Nuisance calls are hugely irritating but there is a way to stop them
When my 11-year-old was given a smartphone at Christmas there was plenty that concerned me.
Blocking inappropriate websites, deleting social media apps and setting parental controls were all top of my list before being allowed to roam free with this exciting new gadget.
However, there was one thing I was totally unprepared for and that was the nightmare of nuisance calls.
Getting cold called is something most adults have to deal with on an almost weekly basis but I was shocked by how quickly these unsolicited calls started on a phone given to a child.
What made this even more baffling is the phone and SIM were brand new and the number had only been given to a few very close friends and family.
But somehow, within days of the smartphone being activated, this number was in the hands of call centres across the UK with them brazenly attempting to sell life insurance, PPI and accident compensation to a minor.
On one particular day we had to fend off four separate calls plus a scam text message posing as a popular supermarket.
Nuisance cold calls can be stopped by contacting the TPS
So how can this happen?
Having spoken to my mobile network they guarantee that no numbers are ever given out to marketing or cold call companies.
However, as there simply aren’t an infinite amount of telephone numbers, some are often recycled meaning call centres may already have it on record.
Unscrupulous firms also use automated number generators that bombard networks in the hope they find a phone that’s switched on and in service.
It’s shocking to think it’s this easy for a new number to become so readily available in such a short amount of time and even worse that children can be contacted without any fear of firm’s being held accountable.
Sadly, it seems my experience is just the tip of the iceberg.
Recent figures show that over two billion unwanted calls and texts arrived on phones in the UK last year.
So what can you do about it?
Luckily, it seems there is a fairly simple way to deal with unwanted calls.
The Telephone Preference Service (TPS) is a free service that allows you to opt out of receiving unsolicited calls.
Once your number is registered with the TPS it is then illegal for companies to cold call you unless they have your consent to do so.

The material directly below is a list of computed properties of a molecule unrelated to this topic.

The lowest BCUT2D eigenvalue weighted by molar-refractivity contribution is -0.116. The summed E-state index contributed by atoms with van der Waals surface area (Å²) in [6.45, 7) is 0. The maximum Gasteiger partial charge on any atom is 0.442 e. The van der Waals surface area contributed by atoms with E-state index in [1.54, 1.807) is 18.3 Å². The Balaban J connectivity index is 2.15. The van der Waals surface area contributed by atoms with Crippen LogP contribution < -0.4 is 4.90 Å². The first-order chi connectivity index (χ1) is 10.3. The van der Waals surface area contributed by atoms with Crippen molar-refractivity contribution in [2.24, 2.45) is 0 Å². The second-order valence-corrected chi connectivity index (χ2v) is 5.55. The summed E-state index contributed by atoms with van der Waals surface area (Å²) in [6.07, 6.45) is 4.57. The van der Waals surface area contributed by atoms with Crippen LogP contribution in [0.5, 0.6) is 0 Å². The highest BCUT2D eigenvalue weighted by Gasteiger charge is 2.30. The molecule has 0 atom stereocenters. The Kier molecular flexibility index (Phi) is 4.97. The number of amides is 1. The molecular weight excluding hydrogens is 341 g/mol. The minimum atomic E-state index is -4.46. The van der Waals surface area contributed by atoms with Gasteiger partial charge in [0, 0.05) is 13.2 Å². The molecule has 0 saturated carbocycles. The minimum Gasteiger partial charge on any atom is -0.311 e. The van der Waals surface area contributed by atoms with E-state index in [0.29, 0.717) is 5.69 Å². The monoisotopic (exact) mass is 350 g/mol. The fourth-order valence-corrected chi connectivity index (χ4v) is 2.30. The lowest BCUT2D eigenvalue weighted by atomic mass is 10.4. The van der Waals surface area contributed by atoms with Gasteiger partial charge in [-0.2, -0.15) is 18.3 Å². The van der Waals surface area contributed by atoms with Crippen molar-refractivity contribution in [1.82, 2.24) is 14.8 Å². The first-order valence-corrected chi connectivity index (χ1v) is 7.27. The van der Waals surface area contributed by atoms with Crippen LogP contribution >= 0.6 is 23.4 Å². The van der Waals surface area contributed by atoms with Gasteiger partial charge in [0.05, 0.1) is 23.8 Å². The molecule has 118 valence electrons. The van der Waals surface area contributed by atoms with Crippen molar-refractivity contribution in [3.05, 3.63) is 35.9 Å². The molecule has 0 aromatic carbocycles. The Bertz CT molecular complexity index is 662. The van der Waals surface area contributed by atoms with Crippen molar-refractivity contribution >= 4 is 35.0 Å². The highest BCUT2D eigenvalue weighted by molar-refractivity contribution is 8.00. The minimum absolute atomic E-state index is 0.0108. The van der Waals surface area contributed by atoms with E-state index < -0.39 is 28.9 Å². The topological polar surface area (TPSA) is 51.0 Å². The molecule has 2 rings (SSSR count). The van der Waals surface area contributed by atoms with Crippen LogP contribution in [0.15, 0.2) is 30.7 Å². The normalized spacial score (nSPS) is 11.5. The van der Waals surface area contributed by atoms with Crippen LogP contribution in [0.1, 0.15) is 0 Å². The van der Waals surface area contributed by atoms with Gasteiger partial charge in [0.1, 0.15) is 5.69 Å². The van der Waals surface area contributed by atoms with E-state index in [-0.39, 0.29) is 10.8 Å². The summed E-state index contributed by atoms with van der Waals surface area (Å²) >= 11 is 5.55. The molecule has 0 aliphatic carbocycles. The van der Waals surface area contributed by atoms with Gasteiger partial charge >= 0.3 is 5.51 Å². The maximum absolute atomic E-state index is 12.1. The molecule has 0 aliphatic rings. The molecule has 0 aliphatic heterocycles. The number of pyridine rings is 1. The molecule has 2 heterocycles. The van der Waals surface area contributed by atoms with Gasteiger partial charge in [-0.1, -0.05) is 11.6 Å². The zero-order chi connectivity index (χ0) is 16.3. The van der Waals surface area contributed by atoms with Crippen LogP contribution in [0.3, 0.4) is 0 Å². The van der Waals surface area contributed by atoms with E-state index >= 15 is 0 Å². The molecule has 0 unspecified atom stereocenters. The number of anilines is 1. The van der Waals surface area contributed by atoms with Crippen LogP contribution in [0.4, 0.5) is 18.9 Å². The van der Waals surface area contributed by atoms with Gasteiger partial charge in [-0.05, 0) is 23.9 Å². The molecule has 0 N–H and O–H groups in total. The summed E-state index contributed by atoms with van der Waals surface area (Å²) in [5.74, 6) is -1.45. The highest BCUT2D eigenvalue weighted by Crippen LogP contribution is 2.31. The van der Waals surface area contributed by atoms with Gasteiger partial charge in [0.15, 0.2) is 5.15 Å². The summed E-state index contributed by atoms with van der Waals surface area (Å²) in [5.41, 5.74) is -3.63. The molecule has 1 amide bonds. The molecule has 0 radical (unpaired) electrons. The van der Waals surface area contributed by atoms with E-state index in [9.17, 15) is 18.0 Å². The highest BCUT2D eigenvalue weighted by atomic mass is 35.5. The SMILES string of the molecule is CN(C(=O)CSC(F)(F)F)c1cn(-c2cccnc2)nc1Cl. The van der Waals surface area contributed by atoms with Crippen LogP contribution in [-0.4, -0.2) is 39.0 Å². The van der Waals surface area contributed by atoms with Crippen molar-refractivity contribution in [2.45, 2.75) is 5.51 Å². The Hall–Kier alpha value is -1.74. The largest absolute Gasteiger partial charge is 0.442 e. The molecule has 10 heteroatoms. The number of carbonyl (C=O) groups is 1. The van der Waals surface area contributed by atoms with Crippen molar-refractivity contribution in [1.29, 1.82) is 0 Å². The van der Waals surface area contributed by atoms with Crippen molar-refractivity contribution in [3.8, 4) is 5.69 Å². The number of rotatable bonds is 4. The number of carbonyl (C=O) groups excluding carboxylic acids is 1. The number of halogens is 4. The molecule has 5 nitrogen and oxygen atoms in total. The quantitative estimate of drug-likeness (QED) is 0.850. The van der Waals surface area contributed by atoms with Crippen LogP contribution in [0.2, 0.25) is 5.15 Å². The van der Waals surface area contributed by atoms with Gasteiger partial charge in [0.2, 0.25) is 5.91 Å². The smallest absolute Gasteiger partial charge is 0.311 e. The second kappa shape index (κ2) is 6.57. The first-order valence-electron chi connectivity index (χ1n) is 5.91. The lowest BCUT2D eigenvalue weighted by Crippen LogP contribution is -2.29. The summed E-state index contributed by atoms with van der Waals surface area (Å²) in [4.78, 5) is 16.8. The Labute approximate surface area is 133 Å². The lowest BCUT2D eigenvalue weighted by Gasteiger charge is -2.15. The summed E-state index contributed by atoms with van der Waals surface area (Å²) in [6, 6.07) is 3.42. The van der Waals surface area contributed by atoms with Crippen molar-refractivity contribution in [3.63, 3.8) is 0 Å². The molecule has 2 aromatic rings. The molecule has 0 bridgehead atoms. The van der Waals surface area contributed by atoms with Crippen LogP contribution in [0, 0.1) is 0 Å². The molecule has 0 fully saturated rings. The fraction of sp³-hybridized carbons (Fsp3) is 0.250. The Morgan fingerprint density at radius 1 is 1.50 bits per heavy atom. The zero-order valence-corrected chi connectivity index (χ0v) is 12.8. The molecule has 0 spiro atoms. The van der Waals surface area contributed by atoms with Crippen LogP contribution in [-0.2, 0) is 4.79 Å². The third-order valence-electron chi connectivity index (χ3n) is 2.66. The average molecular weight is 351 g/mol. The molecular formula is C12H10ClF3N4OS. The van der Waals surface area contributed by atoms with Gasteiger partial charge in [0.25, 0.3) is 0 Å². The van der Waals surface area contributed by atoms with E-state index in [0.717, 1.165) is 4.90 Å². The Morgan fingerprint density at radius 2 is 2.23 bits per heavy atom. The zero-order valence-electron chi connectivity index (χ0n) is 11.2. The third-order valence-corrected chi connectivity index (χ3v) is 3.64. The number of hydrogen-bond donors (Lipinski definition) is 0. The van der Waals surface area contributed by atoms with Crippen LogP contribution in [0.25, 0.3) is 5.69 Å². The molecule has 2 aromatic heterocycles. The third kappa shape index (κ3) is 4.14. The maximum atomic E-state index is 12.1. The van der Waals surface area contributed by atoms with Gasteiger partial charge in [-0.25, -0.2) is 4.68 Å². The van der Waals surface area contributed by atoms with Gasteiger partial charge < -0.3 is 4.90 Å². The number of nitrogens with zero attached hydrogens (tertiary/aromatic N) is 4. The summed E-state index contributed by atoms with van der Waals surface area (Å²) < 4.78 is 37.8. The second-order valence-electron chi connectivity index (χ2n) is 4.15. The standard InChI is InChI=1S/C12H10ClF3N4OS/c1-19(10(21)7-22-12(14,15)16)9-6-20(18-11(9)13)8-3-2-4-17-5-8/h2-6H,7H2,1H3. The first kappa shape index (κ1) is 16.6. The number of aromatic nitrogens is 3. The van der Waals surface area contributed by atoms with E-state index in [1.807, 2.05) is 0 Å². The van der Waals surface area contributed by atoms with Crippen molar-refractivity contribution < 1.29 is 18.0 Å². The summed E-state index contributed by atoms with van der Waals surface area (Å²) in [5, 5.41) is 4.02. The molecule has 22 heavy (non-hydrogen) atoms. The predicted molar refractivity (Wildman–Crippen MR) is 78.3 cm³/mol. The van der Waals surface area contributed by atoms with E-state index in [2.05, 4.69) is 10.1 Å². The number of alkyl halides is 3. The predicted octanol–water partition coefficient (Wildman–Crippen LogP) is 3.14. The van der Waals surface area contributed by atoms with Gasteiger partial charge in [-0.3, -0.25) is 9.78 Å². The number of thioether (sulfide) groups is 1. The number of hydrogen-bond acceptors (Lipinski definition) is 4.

You can register with the TPS here.
Will this stop all calls?
The honest answer appears to be no.
The TPS says that there’s been a rise in the number of unsolicited calls being received by people registered on the service.
These calls mainly come from companies that deliberately ignore the law and either hide or disguise their identity.
They might withhold the number they are calling from or display a fake number.
And they sometimes use generic sounding names that cannot be used to accurately identify an organisation.
Understandably this makes contacting these companies or targeting them for enforcement extremely difficult or even impossible.
There are thousands of calls every day from companies like these trying to benefit from short term financial opportunities based on generating sales leads for things such as accident claims, PPI claims, solar energy installation, and insulation grants etc.
Call centres can get hold of your number more easily than you might imagine
There is one more thing you can do
The TPS has recently launched an app which aims to fight the issue of cold calling.
This TPS Protect app can monitor calls and tell you if they are coming from fake number.
Users can then opt to block the calls and report the company for making contact illegally.
The TPS says: “We take the data we collect from you and provide a service that warns you if an incoming call is a suspected scammer, or from someone that is causing a nuisance.
“There is even the option to just send all the unwanted calls straight to voicemail so that you are not disturbed.”
You can find more details on the app here.
Once. a number is registered with the TPS it is then illegal for companies to call you
What to do if you continue get nuisance calls?
Ofcom has range of help on its website but the advice is simple.
Never give any personal details to anyone who you don’t know even if they claim to be from a reputable company.
Avoid answering the phone by saying your telephone number and name as a greeting and avoid including these details on your answerphone or voicemail.
Try and get the name of the company and person on the other end of the phone.
If they are real and abiding by the law they should have no problems giving this to you.
You can also ask the caller to remove your name from their database which means you shouldn’t be contacted again.